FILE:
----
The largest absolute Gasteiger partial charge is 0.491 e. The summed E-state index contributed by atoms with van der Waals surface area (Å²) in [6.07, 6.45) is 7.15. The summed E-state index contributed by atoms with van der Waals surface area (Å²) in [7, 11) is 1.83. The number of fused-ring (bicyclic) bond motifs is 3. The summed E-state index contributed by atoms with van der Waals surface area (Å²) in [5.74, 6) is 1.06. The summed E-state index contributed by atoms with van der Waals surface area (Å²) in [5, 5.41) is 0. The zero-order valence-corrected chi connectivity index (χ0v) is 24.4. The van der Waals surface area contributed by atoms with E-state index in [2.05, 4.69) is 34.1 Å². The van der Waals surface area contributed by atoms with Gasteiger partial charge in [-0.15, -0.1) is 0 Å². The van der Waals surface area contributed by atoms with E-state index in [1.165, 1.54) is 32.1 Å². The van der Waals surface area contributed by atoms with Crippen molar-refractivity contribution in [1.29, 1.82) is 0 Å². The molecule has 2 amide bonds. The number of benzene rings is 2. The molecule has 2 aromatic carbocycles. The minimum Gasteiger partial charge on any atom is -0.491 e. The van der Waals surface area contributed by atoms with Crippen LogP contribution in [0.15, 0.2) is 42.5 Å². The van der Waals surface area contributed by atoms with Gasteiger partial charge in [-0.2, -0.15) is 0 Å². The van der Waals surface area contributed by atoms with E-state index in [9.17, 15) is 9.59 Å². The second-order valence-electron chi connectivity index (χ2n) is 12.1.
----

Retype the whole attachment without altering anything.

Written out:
The largest absolute Gasteiger partial charge is 0.491 e. The summed E-state index contributed by atoms with van der Waals surface area (Å²) in [6.07, 6.45) is 7.15. The summed E-state index contributed by atoms with van der Waals surface area (Å²) in [7, 11) is 1.83. The number of fused-ring (bicyclic) bond motifs is 3. The summed E-state index contributed by atoms with van der Waals surface area (Å²) in [5.74, 6) is 1.06. The summed E-state index contributed by atoms with van der Waals surface area (Å²) in [5, 5.41) is 0. The zero-order valence-corrected chi connectivity index (χ0v) is 24.4. The van der Waals surface area contributed by atoms with E-state index in [2.05, 4.69) is 34.1 Å². The van der Waals surface area contributed by atoms with Gasteiger partial charge in [-0.15, -0.1) is 0 Å². The van der Waals surface area contributed by atoms with E-state index in [1.165, 1.54) is 32.1 Å². The van der Waals surface area contributed by atoms with Crippen molar-refractivity contribution in [1.29, 1.82) is 0 Å². The molecule has 2 amide bonds. The number of benzene rings is 2. The molecule has 2 aromatic carbocycles. The minimum Gasteiger partial charge on any atom is -0.491 e. The van der Waals surface area contributed by atoms with Crippen LogP contribution in [0.15, 0.2) is 42.5 Å². The van der Waals surface area contributed by atoms with Gasteiger partial charge in [-0.2, -0.15) is 0 Å². The van der Waals surface area contributed by atoms with E-state index in [9.17, 15) is 9.59 Å². The second-order valence-electron chi connectivity index (χ2n) is 12.1.